Tsunami airport

After the December tsunami struck Sri Lanka, a international airlift swung in to action, ferrying thousands of tonnes of aid to Colombo. The airport was unprepared for such a large operation, but it was able to cope due to the work of a Dubai-based airport emergency team.

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By  Neil Denslow Published  March 6, 2005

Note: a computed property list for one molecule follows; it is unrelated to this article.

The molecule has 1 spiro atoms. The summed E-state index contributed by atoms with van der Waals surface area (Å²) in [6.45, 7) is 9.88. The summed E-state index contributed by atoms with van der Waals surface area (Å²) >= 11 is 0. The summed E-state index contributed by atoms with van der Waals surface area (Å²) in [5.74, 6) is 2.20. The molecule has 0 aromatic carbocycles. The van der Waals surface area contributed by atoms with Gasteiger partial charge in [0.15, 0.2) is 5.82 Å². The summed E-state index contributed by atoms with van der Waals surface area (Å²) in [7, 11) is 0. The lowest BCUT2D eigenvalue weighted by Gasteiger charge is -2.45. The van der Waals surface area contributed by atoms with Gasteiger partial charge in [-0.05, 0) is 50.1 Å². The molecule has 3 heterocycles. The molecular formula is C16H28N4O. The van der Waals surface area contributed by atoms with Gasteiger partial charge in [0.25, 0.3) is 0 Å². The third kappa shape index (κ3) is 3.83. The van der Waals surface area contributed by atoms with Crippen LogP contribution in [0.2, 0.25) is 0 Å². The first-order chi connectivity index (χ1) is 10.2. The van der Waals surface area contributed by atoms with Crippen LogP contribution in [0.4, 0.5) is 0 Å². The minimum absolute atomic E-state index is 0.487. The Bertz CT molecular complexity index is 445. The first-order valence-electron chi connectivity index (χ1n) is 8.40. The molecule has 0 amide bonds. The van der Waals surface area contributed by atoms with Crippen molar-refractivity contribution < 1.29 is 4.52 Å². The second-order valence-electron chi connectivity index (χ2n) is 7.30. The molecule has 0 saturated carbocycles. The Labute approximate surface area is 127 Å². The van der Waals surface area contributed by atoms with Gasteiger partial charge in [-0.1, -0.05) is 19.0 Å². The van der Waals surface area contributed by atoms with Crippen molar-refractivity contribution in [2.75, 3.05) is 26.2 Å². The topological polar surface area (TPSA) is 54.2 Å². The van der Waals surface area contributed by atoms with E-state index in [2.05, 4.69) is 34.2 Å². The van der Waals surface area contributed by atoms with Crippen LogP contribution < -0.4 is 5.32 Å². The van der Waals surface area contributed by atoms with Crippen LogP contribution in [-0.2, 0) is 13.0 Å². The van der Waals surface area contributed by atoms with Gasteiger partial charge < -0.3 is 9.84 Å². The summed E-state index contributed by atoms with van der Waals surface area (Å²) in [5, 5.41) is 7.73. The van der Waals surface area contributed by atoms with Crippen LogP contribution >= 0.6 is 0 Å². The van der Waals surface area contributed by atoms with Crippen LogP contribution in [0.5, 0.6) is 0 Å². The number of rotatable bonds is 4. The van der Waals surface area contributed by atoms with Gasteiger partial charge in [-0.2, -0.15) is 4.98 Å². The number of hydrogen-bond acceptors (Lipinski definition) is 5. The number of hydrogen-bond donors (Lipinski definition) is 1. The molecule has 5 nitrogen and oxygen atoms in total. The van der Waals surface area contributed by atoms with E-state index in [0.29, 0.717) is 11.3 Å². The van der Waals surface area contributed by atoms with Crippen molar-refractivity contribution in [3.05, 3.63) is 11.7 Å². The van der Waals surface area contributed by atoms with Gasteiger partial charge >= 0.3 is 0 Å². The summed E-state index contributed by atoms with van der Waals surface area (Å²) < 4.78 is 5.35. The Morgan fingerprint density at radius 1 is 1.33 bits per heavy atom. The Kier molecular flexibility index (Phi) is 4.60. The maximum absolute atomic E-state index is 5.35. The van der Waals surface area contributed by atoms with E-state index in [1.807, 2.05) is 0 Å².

|~|chris_weeks_m.jpg|~|Chris Weeks|~|When reports of a tsunami causing widespread devastation across Southeast Asia were first received in Europe and the UN on 26th December, one of the first people to be alerted was Chris Weeks. As the EMEA director for the Disaster Resource Network (DRN), he had been charged with assembling an airport emergency team from volunteers based in Dubai to help with such events, and this was to be the first time it would be called into action. “I received an e-mail from the UN that just said: Are you ready?” Weeks recalls. “I replied ‘yes,’ then packed a bag, got on a plane to Dubai, met up with my other colleagues, and I was down there in Colombo by 06:00 on 28th December.” The job of the airport emergency team was to handle all of the humanitarian aid that would soon be flying into Sri Lanka. The volunteers that would do the work were drawn from six companies in Dubai — Aramex, Chapman Freeborn, DHL, Dnata, Emirates and TNT — who had helped set up the emergency team, with support from Dubai Aid City, around a year earlier. The inspiration for forming the team came from the December 2003 Bam earthquake in Iran. Then, tonnes of humanitarian aid had been flown into the country in the immediate aftermath of the disaster, leaving the local airport overwhelmed and creating a huge bottleneck in the relief efforts. By contrast, over 7000 tonnes of supplies were cleared in Colombo between 29th December and 17th January, as the airport emergency team was in place with the know-how and planning needed to unload a wide variety of aeroplanes landing almost continuously. “The financial cost of what we put in [during the operation] was the equivalent of chartering one aircraft from Dubai to Colombo. However, the return on that was 10-15 times as much, in terms of aircraft not having to wait at the airport and cargo not being ruined, aside from the human benefit from actually getting the aid through,” says Weeks. “If we had not been there, that airport would have closed down by New Year’s Day, and they would not have got in 1000 tonnes, let alone 7000 tonnes,” he adds. The airport team had been formed under the auspices of the Disaster Resource Network, which had itself been set up by the World Economic Forum (WEF) to help private sector companies work with non-governmental organisations. That such a ‘bridge’ was needed had been clearly shown at the time of the 2001 Gujarat earthquake, which had coincided with a meeting of the forum in Davos. Then, CEOs had been looking to make a contribution to relief efforts, in terms of skilled personnel or equipment, but they had been unable to contact the right people at the right NGOs. “What happened at the time of the Gujarat earthquake was that they [the WEF] sat around and they did not have any way of engaging with the NGO world,” explains Weeks. “They subsequently decided to set up the Disaster Resource Network to bridge the gap between those two communities, so that when something happens, we in the private sector know whom to talk to and then we can offer help.”||**|||~||~||~|To ensure that the assets and skills needed at an airport in the event of a disaster would be prepared and readily available, it was decided to set up an emergency team, which could then prevent the kind of logjam seen at Bam. Weeks, who was then and remains a DHL employee, was charged with setting up this team, and he quickly decided that Dubai was the best place for it to be based. “I wanted somewhere in this region [between Turkey and Nepal], as it is the earthquake region,” he says. “There were also World Economic Forum companies down here, and you have a big air charter community. It is also well positioned, and the guys down here had the vision to do something,” he adds. “I therefore wrote to every person I knew in Dubai in the business world. I got DHL’s country manager, David Wild, to write to all his contacts in this field… and, basically, we ended up with 35 people in a room in the Airport Le Meridien Hotel [in February 2004] and I explained my idea to them,” he continues. From there, a group of around 60 volunteers was formed, who then began a series of planning and training sessions to prepare themselves for deployment in a disaster area. “The sessions were not terribly detailed or structured, I must confess,” says Weeks. “But, at least everybody shared the vision when the time came.” The volunteers had to be prepared for almost anything, so the sessions included personal security and first aid training. There were also disaster scenarios, so the volunteers would have some idea of what to expect, and also team building exercises to unite people who came from a number of different companies. The planning side involved looking at what kind of equipment and resources would be needed, but as the Colombo experience showed, this needed to be much more comprehensive than anyone imagined. “The best you can do is get it about 60% right because you just do not know what situation you are going into,” says Weeks. “You also cannot get it all right first time… For instance, [in Colombo] we needed office supplies, which we never thought about. We also did not need tents, but we did need decent camp beds. There are a lot of things we have learned now,” he adds. After Weeks had arrived in Colombo following the disaster, the most important thing that needed to be done was to gain the authority necessary to operate in the airport. This had to be arranged as soon as possible, both so that work could be started straight away and so that no one else would take over and prevent the airport emergency team from becoming involved later on (as happened in Indonesia). “What happens immediately after a disaster is that there is a power vacuum, as nobody really knows what to do,” says Weeks. “It is an emergency situation, and whoever comes in to fill the vacuum then operates for the next period.” “We got down [to Colombo] on exactly the right day and got there before the military or anyone else could get their noses into it... We had a plan, [the airport authorities] trusted us, so they gave us a working space, they gave us a memorandum and off we went.” The working space was a 6000 m2 hangar that was still under construction. The building was complete, but there was neither power, lighting nor telephone lines, and a road also needed to be built to allow trucks to access the facility. Installing all of these was among the first tasks that needed to be overseen by the airport emergency team volunteers that had flown out to Colombo. The team also had to get hold of the equipment they needed to unload the aircraft and move the cargo, which soon became a major issue. “What we realised quite quickly was that forklifts were absolutely key to it all,” says Weeks. “We had a couple of borrowed ones from some local companies, but within four or five days we realised that we needed to take control and hire our own.” “This was because when people lend you things, they can ask for them back at anytime, and that was not very convenient for us. They also wanted to put their own drivers on, who would just disappear. The owners would also take them away for maintenance, and then we were left high and dry,” he explains. The team thus hired forklifts on the local market, although the only ones they could find were fairly old and came with unreliable drivers. “Next time, we will take our own [forklifts], as it is too risky to rely on the local market,” says Weeks.||**|||~||~||~|There were also problems with airport equipment, which was obviously less readily available than forklifts. “SriLankan Airlines, on the face of it, were very helpful, but whenever they needed the equipment that we had for their own operations it would just disappear,” says Weeks. Alongside equipment, the team also needed personnel, and again relying on voluntary contributions was not enough. The contractors building the hangar did lend some people who obviously could not get on with their jobs during the disaster and the team were also able to call on Sri Lankan Air Force cadets. However, volunteers proved to be unmotivated and hard to manage, so local workers were hired as well. “We muddled through, but we very quickly realised that you need to be in control of your own equipment and your own labour,” says Weeks. “Relying on volunteers is dangerous as there is no accountability and they can ask for their equipment back again at any time.” In all, three teams of volunteers went over to Colombo, with people from both Dubai and elsewhere playing a part. “Once we had the system set up, we needed people who could supervise the Sri Lankan air force people, and we had to go further afield in some of the companies to find higher level people. We actually had people come down from Europe to help out,” explains Weeks. In total, around 30 people were sent to Colombo, with others helping back in Dubai. Most of those who went to Sri Lanka spent five to seven days at the airport, and they mainly lived in very basic accommodation. All of the hotel rooms had been taken by people fleeing the coasts, and so the crew that was in Colombo for the first week slept inside the hangar. Hotel rooms nearby were found in the second week, although Weeks says, “I think the hotel would struggle to find two stars.” Generally, the teams worked two 12-hours shifts, with a team leader and three or four others on each shift. The volunteers were heavy equipment operators, logistics engineers and other transportation and air cargo specialists, who provided the necessary skills to manage the operations. Sri Lankan-based personnel from DHL, Aramex and TNT also helped out providing local knowledge, as well as extra equipment and skills, such as banking and insurance, a van, an internet connection and office supplies. There was also an IT specialist in the team early on who set up a basic warehouse management system and three PCs to help manage the operations. However, one position that was overlooked was someone to handle press inquiries and requests from the PR departments of the volunteers’ employers. “The one person we did need, but did not take, was a PR/press communications person,” says Weeks. “We found ourselves having to do interviews and communications back to our companies, which was valuable time that we should have spent on managing the operation.”||**|||~||~||~|Among other changes that are planned for the next disaster are to double the size and scope of the project from 10 people working for 10 days to 20 people for 20 days, as well as taking a wider role beyond unloading the planes and getting the cargo into the warehouse. In Colombo, the team limited itself to doing just this, and then left it up to the NGOs to get the customs clearance and the trucks needed to take goods away. However, this created a number of problems, such as the fact that the NGOs would not have enough capacity to take a full aircraft load, which would then leave lots of half-loads in the warehouse. The airport team was also a victim of its own success, because with the cargo clearly safe and well looked after in the hangar, the NGOs were happy to leave it there rather than move it somewhere else, which then created a bottleneck within the hangar. “I think next time we would help a bit in terms of getting transport lined up in advance for NGOs to use,” says Weeks. “Two-thirds of the way through, I also realised that we should have been recording the quantities of everything coming in,” he adds. “It is not a priority when you get there — you just think ‘God, I have got to clear this freight.’ However, later on, someone asked how many items we had had so they can work out how many more were needed. I then realised that we should have been counting.” However, while a lot was learned from the Colombo experience for next time, it should not detract from what was accomplished and the help that the team gave to the people of Sri Lanka. The success of the project has also been shown by plans to set up similar airport emergency teams in both Singapore and Miami or Panama, which would then be able to help in response to disasters in those areas. The successful response has also encouraged other companies to become involved in the airport emergency teams and other Disaster Resource Network initiatives. The key though is to ensure that this help is lined up in advance, so that the necessary planning can be done before the next disaster. “I was talking to a CEO at Davos who was complaining that his organisation called the WHO just after the tsunami, and wanted to help them, but to his horror he found that he could not, as they did not have time to engage and make that relationship,” recalls Weeks. “I said to him afterwards, ‘you do not ring them up the day it happens, you ring them nine months beforehand. If you want to start something for next time, do it now.” ||**||